On the 16th of April I was lucky enough to attend Cosmopolitan UK’s first Careers Masterclass at the spectacular Freemasons Hall, London. The event was aimed at aspiring and entry-level media professionals, providing them with tips on making it in this competitive industry. The panel consisted of Editor of Cosmopolitan UK – Louise Court, Head of PR for Benefit Cosmetics – Jazz Kaur, TV Presenter – Cherry Healy, Cosmopolitan Digital Editor – Pat McNulty, Co-Founder of music PR agency Inside/Out – Chloe Melick and Editor of Life & Style at the Daily Mail – Nicole Mowbray.
For those of you who couldn’t make it, here are my top ten tips from the event.
1. Find the role you’re truly interested
Look into which roles and industries capture your imagination as these are the areas you are likely to excel in. As Cherry said ‘If you really want to do it and you’re really passionate about it then chances are you’re good at it.’ Your enthusiasm for the role is likely to increase your performance and means you’re probably developing your skills in your own time. However…
2. If you don’t get your ideal job immediately don’t panic
It’s not always possible to get your perfect internship/entry-role straight away but don’t worry if this is the case. Chloe suggested that you look at related roles and industries to widen your job search parameters. Related roles allow you to develop transferable skills and start networking with the right people. In the meantime look for ways you can develop the required skills in your own time and how you can demonstrate this to potential employers.
3. Have a strong social media presence
It’s common for potential employers to check out your social media presence, particularly in the media industry, so make sure it’ll impress them. Ensure your Facebook is only visible to your friends and that your Twitter account is relevant to your preferred industry. This can include participating in industry twitter chats, offering advice to other entry-level professionals or even just tweeting some very simple tips, whatever it is make sure it demonstrates your passion and talent.
4. Be persistent but not overbearing
There’s a line between persistence and annoyance. Louise mentioned that she once got 14 emails from one applicant in the space of about 6 weeks, it’s safe to say the person didn’t get the job. Cherry suggested talking to your friends about your applications, they can be a great monitor for when you’re being overbearing. Nicole’s golden rule is ‘two emails and you’re out’ and make sure you give it a couple of weeks before chasing, you need to be polite and understanding of the person.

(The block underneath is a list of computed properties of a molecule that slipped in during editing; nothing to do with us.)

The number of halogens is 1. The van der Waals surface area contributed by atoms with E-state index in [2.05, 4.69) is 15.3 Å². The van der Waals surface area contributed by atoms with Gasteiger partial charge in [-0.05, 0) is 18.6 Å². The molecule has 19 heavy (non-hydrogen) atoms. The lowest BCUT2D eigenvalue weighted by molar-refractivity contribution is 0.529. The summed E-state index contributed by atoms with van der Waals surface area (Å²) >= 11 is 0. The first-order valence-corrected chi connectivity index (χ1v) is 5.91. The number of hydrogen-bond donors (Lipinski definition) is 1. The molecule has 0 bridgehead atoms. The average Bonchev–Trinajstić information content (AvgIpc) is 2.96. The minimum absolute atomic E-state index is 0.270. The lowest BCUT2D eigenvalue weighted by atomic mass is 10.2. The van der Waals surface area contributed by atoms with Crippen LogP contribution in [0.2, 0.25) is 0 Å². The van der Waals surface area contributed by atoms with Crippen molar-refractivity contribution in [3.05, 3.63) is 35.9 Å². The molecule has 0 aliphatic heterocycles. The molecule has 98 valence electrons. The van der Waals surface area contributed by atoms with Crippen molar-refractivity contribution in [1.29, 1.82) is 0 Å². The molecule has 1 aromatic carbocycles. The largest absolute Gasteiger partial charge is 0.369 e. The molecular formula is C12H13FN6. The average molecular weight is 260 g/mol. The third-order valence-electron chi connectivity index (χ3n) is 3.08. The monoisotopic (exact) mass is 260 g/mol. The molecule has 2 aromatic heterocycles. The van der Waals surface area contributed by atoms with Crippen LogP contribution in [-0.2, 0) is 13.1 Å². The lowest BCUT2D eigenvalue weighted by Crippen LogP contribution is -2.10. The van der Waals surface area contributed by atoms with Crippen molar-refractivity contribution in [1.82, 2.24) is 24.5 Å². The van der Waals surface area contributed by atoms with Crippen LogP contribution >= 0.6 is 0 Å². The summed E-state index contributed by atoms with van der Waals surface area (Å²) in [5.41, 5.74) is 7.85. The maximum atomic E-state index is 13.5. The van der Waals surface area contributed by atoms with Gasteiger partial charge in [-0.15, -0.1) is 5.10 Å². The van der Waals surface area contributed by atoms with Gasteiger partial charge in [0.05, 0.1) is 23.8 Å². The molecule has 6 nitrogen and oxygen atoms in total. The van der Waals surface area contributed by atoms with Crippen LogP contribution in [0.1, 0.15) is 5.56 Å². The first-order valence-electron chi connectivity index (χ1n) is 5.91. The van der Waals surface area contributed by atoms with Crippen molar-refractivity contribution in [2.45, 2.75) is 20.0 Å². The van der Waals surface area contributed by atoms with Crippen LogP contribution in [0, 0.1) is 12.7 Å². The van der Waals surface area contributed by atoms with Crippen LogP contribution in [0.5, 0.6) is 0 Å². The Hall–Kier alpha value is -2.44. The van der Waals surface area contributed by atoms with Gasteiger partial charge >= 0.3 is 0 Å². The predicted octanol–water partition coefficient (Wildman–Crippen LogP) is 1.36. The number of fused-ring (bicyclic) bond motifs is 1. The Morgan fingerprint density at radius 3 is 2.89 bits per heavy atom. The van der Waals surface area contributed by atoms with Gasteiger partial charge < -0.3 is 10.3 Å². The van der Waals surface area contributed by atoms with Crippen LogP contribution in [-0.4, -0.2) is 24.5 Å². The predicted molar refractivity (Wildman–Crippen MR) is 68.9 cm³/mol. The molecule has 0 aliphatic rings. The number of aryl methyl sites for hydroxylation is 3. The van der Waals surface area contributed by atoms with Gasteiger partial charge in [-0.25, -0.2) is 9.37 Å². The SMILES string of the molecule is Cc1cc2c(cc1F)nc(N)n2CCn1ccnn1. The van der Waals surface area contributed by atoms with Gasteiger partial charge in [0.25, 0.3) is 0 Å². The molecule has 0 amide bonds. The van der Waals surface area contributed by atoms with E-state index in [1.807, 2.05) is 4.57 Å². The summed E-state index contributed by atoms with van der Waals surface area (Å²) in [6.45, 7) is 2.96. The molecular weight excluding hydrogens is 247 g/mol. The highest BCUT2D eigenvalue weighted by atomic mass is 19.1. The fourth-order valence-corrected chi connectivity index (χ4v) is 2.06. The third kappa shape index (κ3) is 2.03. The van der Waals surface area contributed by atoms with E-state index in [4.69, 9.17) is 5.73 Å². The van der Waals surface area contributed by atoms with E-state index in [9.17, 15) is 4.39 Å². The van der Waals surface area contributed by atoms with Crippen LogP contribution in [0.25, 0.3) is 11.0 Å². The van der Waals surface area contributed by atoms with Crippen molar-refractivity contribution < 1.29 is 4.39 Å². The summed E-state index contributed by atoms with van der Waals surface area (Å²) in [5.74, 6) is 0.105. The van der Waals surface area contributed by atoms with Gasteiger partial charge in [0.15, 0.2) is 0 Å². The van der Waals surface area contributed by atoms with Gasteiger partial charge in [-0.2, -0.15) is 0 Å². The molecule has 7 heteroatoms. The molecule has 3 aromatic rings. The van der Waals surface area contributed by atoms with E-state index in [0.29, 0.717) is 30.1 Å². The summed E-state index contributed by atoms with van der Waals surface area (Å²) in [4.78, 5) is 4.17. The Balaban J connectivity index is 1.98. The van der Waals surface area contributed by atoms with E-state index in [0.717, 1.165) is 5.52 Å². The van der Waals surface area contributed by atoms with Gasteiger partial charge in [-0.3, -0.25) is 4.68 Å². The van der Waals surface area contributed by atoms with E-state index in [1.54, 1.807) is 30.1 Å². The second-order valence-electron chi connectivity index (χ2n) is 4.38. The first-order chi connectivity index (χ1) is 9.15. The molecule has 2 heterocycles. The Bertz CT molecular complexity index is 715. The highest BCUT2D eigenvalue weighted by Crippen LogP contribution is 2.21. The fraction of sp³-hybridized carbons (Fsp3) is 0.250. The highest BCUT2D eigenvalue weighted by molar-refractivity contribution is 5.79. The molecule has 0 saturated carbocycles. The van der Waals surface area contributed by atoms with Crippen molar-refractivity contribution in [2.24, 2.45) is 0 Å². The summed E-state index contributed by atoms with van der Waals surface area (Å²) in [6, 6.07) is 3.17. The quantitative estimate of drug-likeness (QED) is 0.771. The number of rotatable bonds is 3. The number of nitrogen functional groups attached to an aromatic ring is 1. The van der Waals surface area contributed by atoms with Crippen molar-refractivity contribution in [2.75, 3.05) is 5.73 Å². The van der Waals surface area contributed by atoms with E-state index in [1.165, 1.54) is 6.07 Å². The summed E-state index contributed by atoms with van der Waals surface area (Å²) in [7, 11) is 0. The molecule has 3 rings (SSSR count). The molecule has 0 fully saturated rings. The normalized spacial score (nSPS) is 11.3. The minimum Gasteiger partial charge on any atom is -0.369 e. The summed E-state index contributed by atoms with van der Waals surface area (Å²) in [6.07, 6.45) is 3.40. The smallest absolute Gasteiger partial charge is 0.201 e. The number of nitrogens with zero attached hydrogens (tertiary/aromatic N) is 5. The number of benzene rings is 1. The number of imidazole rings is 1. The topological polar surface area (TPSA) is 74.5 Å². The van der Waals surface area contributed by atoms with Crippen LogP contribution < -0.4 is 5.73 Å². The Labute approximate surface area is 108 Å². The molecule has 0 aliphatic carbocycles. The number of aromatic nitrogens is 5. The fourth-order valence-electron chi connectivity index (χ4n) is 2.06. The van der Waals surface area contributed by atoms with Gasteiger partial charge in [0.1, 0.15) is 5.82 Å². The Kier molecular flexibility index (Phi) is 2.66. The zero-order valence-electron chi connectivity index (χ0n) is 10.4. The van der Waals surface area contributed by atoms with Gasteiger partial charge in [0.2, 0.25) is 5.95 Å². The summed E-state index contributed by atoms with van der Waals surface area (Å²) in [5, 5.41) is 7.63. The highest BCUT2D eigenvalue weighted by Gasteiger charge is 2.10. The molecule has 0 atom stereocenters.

5. Do your research
Get the basics right first. Find out who you need to apply to, what their email address is and how to reach them via phone for that all important follow-up call. Most of this information can be found using Google, LinkedIn or looking on their website but if those do fail then give the main office a call and ask for the details.
It’s not just people that you need to research though, Nicole emphasised the importance of being well-read, ensure you can reference a wide range of media and know what is going on in the world not just your industry.
6. Be Bold
In industries as popular as PR and journalism you need to ensure you stand out from the crowd to gain employers’ attention. Be creative in how you present your CV and approach employers. Jazz signed off her covering letter to L’Oreal with ‘You have to interview me because I’m worth it’ a cheesy move she admitted but it won her the interview which led to an internship in the Maybelline/Garnier press office. Be creative- think of your application as a test of your media skills after all you are marketing yourself.
7. Demonstrate eloquence
It sounds obvious but the main thing media employers look for in an application is a well written, eloquent email. It’s the first demonstration of your writing talent that they’ll see, spend the extra time on it and ensure you ‘express yourself immaculately’ stated Pat.
8. Make yourself indispensable
Find a regular problem that you can solve for your colleagues, even if it’s something simple like fixing the copier, you’ll become the go to person for that issue.
You want to ‘be the bright face that says I’ll fix it for you’ suggested Cherry. If you get tasked with solving an issue try every avenue you can, if after an hour you can’t fix it then go back to that person and explain why it isn’t possible. You need to demonstrate enthusiasm and willingness early in your career. Go in early and stay late, it’s a huge investment in your future career and it will pay off.
9. Don’t get stuck in a rut
If you’ve outgrown your role, then speak to your manager. Find out what avenues and opportunities are available to you and how you can get there. If it still looks like there’s no room for progression in your current role or no chance of promotion then start looking elsewhere advised Jazz. However Pat also placed emphasis on the importance of sticking it out for a while as it helps refine your skills. The panel also suggested that it’s important to stay in your first ‘proper’ job for a minimum of a year it shows you’ve got commitment and aren’t always looking elsewhere.
10. ‘Run your own race’
Chloe spoke about the importance of ‘not getting caught up in what everyone else is doing’. It’s easy to compare yourself to other professionals within the industry, but everyone progresses in their own way, there isn’t always a straightforward corporate ladder in media careers.
Focus on your own career goals and what skills you want to refine, you’ll find a way to get there.
Picture credits: Cosmopolitan UK.